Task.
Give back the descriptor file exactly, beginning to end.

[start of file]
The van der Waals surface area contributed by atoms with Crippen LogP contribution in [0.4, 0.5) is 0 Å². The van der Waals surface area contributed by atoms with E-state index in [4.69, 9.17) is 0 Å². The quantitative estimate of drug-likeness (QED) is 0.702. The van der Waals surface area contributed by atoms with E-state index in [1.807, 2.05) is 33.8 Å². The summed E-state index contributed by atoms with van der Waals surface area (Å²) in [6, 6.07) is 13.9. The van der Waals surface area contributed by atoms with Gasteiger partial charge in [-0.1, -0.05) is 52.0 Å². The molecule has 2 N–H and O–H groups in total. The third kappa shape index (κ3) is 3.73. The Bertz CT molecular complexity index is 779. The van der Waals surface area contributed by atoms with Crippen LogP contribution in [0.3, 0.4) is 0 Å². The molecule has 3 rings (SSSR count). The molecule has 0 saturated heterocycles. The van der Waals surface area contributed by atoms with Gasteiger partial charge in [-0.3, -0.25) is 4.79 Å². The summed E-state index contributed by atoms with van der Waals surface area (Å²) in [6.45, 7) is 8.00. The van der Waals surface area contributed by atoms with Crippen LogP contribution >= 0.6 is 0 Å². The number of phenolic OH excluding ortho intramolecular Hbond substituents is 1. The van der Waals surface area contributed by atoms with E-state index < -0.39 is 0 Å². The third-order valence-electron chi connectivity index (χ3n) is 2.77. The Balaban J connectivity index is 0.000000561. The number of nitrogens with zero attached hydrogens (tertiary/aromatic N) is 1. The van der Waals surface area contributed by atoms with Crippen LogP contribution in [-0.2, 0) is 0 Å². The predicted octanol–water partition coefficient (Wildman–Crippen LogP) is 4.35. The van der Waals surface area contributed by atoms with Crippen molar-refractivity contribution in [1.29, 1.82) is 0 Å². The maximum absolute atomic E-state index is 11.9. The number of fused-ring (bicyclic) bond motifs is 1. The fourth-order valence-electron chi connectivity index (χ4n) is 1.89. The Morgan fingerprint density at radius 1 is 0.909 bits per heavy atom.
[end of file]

The van der Waals surface area contributed by atoms with Crippen LogP contribution in [0.4, 0.5) is 0 Å². The van der Waals surface area contributed by atoms with E-state index in [4.69, 9.17) is 0 Å². The quantitative estimate of drug-likeness (QED) is 0.702. The van der Waals surface area contributed by atoms with E-state index in [1.807, 2.05) is 33.8 Å². The summed E-state index contributed by atoms with van der Waals surface area (Å²) in [6, 6.07) is 13.9. The van der Waals surface area contributed by atoms with Gasteiger partial charge in [-0.1, -0.05) is 52.0 Å². The molecule has 2 N–H and O–H groups in total. The third kappa shape index (κ3) is 3.73. The Bertz CT molecular complexity index is 779. The van der Waals surface area contributed by atoms with Crippen LogP contribution in [0.3, 0.4) is 0 Å². The molecule has 3 rings (SSSR count). The molecule has 0 saturated heterocycles. The van der Waals surface area contributed by atoms with Gasteiger partial charge in [-0.3, -0.25) is 4.79 Å². The summed E-state index contributed by atoms with van der Waals surface area (Å²) in [6.45, 7) is 8.00. The van der Waals surface area contributed by atoms with Crippen LogP contribution >= 0.6 is 0 Å². The number of phenolic OH excluding ortho intramolecular Hbond substituents is 1. The van der Waals surface area contributed by atoms with E-state index < -0.39 is 0 Å². The third-order valence-electron chi connectivity index (χ3n) is 2.77. The Balaban J connectivity index is 0.000000561. The number of nitrogens with zero attached hydrogens (tertiary/aromatic N) is 1. The van der Waals surface area contributed by atoms with Crippen LogP contribution in [-0.2, 0) is 0 Å². The predicted octanol–water partition coefficient (Wildman–Crippen LogP) is 4.35. The van der Waals surface area contributed by atoms with Crippen molar-refractivity contribution in [1.29, 1.82) is 0 Å². The maximum absolute atomic E-state index is 11.9. The number of fused-ring (bicyclic) bond motifs is 1. The fourth-order valence-electron chi connectivity index (χ4n) is 1.89. The Morgan fingerprint density at radius 1 is 0.909 bits per heavy atom.